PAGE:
Converting Headlights to H4 Halogens

by Ulf Nyman

All this talk about Sealed Beams, H4 and their predecessor that we Europeans call "plain old headlight bulb" makes me remind you all about VOLTAGE. When I upgraded my 1971 Kombi to H4's I happened to measure the voltage at the bulb's socket. It was just under 10 Volts. If you look at the scheme for your VW you can understand why.

Let's follow the funny ways of the plus lead, starting at the battery pole going to the starter motor, the fuse block, light switch, relay and finally to the light bulb (I probably forgot one or two). Every connection lowers the voltage a bit, especially when the electrical system is getting old. All bay window busses are old by now. :-) Ok, ok not the Mexican and Brazilian ones....

The remedy is a bypass operation. A new heavy gauge cable from the battery (put an inline fuse near the battery) to the dashboard ending up in two new relays, one for short beam and one for long beam. The old system operates the relays. Put in new cables and bulb sockets and WOW, what a difference! Two or three volts makes a big difference in light power. Let's do the math.......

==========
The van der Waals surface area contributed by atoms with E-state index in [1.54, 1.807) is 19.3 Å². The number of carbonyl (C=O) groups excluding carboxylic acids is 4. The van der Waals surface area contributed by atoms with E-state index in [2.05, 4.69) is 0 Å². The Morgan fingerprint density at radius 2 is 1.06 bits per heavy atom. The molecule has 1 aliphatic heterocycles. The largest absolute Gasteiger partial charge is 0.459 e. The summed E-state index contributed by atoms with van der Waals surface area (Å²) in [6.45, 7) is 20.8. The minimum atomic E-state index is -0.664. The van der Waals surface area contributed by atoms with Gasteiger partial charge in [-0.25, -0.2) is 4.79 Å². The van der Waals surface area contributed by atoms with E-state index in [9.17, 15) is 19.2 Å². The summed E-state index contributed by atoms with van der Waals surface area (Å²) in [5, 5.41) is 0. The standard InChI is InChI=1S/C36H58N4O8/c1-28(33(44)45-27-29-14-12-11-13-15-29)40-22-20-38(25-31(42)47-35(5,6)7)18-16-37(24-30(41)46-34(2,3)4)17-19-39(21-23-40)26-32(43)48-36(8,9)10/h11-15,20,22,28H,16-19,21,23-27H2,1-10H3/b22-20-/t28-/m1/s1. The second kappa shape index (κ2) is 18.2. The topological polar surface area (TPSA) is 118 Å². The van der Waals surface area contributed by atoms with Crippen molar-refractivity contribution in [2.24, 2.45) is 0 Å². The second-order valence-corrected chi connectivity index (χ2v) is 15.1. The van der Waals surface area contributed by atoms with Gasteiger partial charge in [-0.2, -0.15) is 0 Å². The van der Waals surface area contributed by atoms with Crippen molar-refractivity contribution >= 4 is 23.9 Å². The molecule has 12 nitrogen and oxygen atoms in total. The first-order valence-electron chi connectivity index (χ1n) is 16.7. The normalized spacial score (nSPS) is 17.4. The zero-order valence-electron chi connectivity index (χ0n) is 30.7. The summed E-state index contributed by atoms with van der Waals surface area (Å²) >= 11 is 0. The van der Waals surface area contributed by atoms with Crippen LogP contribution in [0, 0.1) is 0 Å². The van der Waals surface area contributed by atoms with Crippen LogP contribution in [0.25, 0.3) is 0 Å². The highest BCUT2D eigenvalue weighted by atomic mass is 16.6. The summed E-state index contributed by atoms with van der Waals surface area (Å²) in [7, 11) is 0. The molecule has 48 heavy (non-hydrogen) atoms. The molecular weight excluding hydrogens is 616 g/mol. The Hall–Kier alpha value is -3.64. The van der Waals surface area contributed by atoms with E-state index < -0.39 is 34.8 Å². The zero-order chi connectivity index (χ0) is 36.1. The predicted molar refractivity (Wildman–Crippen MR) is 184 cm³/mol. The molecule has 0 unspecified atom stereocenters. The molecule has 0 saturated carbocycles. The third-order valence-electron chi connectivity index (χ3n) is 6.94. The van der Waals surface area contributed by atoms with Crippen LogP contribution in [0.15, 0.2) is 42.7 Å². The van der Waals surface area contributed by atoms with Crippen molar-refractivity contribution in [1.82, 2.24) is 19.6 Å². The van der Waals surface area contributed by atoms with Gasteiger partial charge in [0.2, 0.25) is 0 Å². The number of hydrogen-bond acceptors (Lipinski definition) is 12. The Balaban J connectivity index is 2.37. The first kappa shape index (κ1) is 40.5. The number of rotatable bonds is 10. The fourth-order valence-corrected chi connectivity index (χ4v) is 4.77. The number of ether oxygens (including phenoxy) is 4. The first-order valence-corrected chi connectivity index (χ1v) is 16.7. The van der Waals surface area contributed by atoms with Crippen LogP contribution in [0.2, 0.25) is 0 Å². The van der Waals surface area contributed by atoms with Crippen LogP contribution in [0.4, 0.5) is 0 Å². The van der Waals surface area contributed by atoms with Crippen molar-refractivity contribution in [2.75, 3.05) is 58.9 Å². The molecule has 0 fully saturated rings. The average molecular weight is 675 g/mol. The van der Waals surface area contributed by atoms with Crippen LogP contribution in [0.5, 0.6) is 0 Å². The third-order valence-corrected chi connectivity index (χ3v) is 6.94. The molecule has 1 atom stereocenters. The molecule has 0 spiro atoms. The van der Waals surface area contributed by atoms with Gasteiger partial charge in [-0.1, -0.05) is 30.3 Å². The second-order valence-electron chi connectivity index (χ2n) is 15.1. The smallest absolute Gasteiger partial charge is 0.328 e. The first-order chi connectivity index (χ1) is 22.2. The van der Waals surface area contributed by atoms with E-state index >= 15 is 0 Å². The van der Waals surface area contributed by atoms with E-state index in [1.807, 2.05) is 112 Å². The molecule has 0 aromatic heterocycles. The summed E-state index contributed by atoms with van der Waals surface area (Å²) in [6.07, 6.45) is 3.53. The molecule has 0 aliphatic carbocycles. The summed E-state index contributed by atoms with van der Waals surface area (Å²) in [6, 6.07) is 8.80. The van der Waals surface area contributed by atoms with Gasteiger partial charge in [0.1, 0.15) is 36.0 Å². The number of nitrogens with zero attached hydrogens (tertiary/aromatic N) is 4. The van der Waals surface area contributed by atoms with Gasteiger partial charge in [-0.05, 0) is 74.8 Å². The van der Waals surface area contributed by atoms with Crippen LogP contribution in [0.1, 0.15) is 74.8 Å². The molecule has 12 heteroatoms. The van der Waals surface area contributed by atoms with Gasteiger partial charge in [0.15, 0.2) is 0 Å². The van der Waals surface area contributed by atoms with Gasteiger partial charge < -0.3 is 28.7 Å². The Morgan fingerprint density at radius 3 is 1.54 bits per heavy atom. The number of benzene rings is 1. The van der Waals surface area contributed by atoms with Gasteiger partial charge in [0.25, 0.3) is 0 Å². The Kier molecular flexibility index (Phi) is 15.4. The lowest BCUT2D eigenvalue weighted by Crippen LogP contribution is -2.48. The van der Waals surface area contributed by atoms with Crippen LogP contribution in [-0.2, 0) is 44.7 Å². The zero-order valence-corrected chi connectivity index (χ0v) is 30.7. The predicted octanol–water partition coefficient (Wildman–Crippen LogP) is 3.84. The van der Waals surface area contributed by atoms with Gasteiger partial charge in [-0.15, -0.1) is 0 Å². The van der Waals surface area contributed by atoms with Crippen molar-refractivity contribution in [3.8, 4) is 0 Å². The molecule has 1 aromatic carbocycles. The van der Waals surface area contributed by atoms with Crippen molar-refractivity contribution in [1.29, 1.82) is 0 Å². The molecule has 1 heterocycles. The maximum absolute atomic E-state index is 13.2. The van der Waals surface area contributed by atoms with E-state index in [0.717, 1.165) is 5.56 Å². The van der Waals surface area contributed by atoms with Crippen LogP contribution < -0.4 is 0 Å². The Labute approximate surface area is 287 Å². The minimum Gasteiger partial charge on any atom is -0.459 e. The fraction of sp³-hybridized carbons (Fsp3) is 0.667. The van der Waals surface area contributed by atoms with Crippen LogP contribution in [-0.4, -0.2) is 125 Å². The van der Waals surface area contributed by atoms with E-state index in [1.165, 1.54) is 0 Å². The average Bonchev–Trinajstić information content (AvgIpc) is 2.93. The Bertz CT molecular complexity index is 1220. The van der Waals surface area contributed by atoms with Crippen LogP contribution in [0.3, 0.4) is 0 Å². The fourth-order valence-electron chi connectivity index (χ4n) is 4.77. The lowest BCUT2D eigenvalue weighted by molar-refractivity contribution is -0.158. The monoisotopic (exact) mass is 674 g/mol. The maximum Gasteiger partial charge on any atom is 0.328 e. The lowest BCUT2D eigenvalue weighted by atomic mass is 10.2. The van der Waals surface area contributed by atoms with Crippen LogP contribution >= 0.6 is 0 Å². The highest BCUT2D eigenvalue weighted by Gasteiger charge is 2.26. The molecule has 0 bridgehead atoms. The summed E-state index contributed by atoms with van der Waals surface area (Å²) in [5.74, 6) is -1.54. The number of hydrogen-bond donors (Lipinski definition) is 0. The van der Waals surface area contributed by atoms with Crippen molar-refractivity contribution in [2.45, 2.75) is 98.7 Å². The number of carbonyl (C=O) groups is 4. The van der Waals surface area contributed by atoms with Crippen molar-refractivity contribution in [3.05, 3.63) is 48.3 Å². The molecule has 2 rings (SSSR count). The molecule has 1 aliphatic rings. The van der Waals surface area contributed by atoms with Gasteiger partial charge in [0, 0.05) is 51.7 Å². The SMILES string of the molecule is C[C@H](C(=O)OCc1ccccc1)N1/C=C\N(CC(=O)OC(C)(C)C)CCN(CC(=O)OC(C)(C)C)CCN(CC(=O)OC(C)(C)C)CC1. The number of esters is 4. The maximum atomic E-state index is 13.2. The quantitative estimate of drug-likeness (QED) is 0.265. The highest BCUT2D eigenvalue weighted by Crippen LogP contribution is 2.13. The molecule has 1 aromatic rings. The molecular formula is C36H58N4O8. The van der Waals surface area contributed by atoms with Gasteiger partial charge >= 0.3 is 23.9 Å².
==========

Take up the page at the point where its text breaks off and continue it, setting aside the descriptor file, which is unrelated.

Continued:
This is what we should have:
The Voltage should be about 13 Volts.
The resistance in the bulb about 2.8 Ohms.
The current is then 4.2 Amperes.
This gives about 55 Watts.

This is what my '71 Kombi had:
9.6 Volts.
The resistance is relatively constant at 2.8 Ohms.
This gives a current at 3.4 Amperes
And a power of 32.6 Watts

55 Watts instead of 32.6 is a 41 % improvement! This, plus the H4 upgrade allowed me to use sunglasses anytime ;-)

Schematic for New Wiring and Relays:

Al Brase writes:

I agree that these are a great way to improve nighttime vision. I had a set of these (Brazilian Hella, I think) clear back in the 80's and they were great. Two caveats however:

1. They don't have the alignment bumps on them that sealed beams have, thus necessitating manual alignment.

2. They do, over time, get tarnished inside in the silvering. I used mine for 7 or 8 years and could definitely see some degradation inside. This is why they are not DOT legal [in the US] and what DOT is protecting us from by making us use sealed beams. Sealed beams are mediocre, but at least they won't get worse! I'm sure they could be taken apart and resilvered, like the lights on your 1934 Duesenburg J, but it might be cheaper to buy another set for spares in a few years.

[Editor's Aside: Unca Joel Walker once noted improved headlight intensity on his older Vanagon after extending a fresh, heavy gauge ground cable from the battery directly to the grounds on the headlamps.]

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